The Beta Marriage

The Beta Marriage

LOGLINE: A contract lawyer and a professor team up to create the Beta-marriage, only to discover that it doesn’t work – they must sacrifice their personal gains and work together to resolve the problem, or see their families and friends suffer all whilst dealing with their own romantic history.  

Or: A professor and contract lawyer work together to draw up and sell a marriage contract that guarantees a happy ending.

screenplay by Alan Nafzger (128 pages)

The beta marriage was invented by contract lawyer RICK and research social scientist TINA. The former couple have lunch dates that cancel and they have lunch. A conversation about marriage develops. While not entirely invented out of necessity, there were financial incentives for RICK. And academic curiosity on TINA’s part.

They come up with a tech-inspired “Beta” union, in which marriages would be subject to a trial period, much like a new app or software product. In this scenario, newlyweds would test-run the union for six months, a year or two years in order to work out any kinks or bugs and then choose to proceed with the marriage or dissolve the partnership without any of the nasty consequences of a formal divorce.

TINA will write a book and appear on various TV programs and RICK will promote this new marriage as part of his law firm’s advertising.

Halt in midstream. RICK and TINA were recently “almost” married. It began with a “platform migration” (a cross-country move) and a “bandwidth challenge” (cohabitation in a 450-sq.-ft. New York apartment). There was a “false start” (botched marriage proposal). Then, an emergency “deglitching” (couples therapy). They tried to “take the product public” before we were ready (she wrote about their relationship in the Psychology Today magazine). And then, finally, they “abandoned launch”. There were simply “too many bugs”.

NOTE #1: The entire movie is an extended analogy, which compares marriage to software. It might be simply a RICK and TINA text each other or share the same software. They might both be experimenting with software and have been unable to find software that will meet their needs. It might be more pervasive than just that.

NOTE #2: Speaking of bugs, I like the idea of a software or app comparison. Why not have an actual tracking app which Tina and Rick invent together and use to score and track the efficacy of the beta-marriage. This app could be the target of social discord and reflect the degree to which we rely on technology and let it rule our lives instead of approaching them in a more natural manner.

RICK has handled one divorce in his legal history and it didn’t go well. It was ugly; there was a gun and police and no one was happy. RICK lost money in handling on the divorce, if you calculate the broken windows and destroyed office furniture. RICK vows never to handle a divorce again. Simple contract law is his only joy.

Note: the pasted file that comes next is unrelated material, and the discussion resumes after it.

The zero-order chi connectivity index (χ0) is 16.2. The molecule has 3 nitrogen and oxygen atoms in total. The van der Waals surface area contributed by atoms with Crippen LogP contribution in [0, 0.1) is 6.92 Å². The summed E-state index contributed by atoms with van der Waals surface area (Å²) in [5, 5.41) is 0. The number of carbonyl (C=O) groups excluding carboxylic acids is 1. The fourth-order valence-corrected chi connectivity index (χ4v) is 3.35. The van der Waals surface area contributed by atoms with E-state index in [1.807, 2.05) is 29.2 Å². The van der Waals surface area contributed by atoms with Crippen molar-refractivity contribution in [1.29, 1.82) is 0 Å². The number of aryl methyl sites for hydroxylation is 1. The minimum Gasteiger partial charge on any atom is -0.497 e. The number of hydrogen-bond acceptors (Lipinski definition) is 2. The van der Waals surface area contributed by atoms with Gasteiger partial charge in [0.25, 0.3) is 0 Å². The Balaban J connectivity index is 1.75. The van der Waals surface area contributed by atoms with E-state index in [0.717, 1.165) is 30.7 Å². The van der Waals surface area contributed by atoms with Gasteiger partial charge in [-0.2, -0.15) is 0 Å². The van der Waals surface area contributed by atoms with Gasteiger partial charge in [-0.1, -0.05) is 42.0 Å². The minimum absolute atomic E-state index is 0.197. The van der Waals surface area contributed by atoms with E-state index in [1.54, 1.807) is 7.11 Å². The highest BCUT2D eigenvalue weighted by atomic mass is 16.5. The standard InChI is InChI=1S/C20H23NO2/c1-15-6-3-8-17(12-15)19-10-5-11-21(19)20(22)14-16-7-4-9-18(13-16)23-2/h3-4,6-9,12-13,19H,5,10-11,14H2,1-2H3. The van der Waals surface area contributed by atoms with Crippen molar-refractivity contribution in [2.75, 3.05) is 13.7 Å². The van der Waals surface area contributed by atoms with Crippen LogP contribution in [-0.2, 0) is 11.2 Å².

TINA’s Ph.D. advisors have always encouraged her to think outside the box and to revolutionize her approach to everything. There is a reasonable amount of pressure for her research to be bias in favor of a new marriage paradigm. TINA’s grandmother was a famous feminist and she feels this urge to make her mark as well.

RICK is getting wealthy writing all these contracts. TINA is becoming an academic celebrity. RICK and TINA how will all this effect them personally? Will they resume their romance. Will they ensue a beta marriage? Or will the make the big leap.

A professor and contract lawyer work together to draw up and sell a marriage contract that guarantees a happy ending. They promise the public a happy ending… if they part at the end of the time period… it is better than divorce and (by contract) a happy ending.  If they remain married at the end of the contract, then that is a happy ending. Now what REALLY makes this movie is… that by listening to all the debate and criticism, RICK and TINA are drawn into traditional marriage and THUS guaranteed a happy ending. In the end, RICK and TINA realize their idea is B.S. and this draws them together.


On a side note: Geraldo Riviera sounds like a sexist. Haha. Really, a woman’s value is primarily found in her youth? That’s ALL she brings to a relationship? Not warmth, love, comfort, etc.?

The story opens on Tina having coffee in one of the local shoppes on campus – it reminds her of a simpler time and was actually the place she first met Rick. Lo and behold, who walks in the door, but Rick himself. He’s there for a work appointment, and stopped in at the coffee place for old time’s sake. The fortuitous meeting soon turns serious as Rick asks Tina about work. They discuss their relationship experiences and whether they think marriage could really work. Rick tells her his fears and she agrees. They decide to meet up for a chat later. Tina spends the night preparing and completely nervous – she can’t believe she’s going on a date with Rick!